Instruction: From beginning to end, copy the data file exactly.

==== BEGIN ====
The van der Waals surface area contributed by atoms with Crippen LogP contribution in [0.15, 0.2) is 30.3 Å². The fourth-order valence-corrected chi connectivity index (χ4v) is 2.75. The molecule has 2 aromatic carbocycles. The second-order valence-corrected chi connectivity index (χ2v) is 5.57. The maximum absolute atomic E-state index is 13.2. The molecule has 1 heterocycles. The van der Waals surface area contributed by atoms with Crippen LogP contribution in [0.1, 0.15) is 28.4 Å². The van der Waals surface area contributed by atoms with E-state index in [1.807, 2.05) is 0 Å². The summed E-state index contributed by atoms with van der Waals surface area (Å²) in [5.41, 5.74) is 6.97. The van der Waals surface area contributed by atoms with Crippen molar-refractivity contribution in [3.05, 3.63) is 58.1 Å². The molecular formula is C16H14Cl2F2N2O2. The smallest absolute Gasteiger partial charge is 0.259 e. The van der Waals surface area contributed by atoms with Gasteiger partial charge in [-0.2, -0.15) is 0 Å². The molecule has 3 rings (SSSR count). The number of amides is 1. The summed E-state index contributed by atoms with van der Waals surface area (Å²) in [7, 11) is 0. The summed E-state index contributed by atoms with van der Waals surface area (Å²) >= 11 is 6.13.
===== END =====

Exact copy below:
The van der Waals surface area contributed by atoms with Crippen LogP contribution in [0.15, 0.2) is 30.3 Å². The fourth-order valence-corrected chi connectivity index (χ4v) is 2.75. The molecule has 2 aromatic carbocycles. The second-order valence-corrected chi connectivity index (χ2v) is 5.57. The maximum absolute atomic E-state index is 13.2. The molecule has 1 heterocycles. The van der Waals surface area contributed by atoms with Crippen LogP contribution in [0.1, 0.15) is 28.4 Å². The van der Waals surface area contributed by atoms with E-state index in [1.807, 2.05) is 0 Å². The summed E-state index contributed by atoms with van der Waals surface area (Å²) in [5.41, 5.74) is 6.97. The van der Waals surface area contributed by atoms with Crippen molar-refractivity contribution in [3.05, 3.63) is 58.1 Å². The molecular formula is C16H14Cl2F2N2O2. The smallest absolute Gasteiger partial charge is 0.259 e. The van der Waals surface area contributed by atoms with Gasteiger partial charge in [-0.2, -0.15) is 0 Å². The molecule has 3 rings (SSSR count). The number of amides is 1. The summed E-state index contributed by atoms with van der Waals surface area (Å²) in [7, 11) is 0. The summed E-state index contributed by atoms with van der Waals surface area (Å²) >= 11 is 6.13.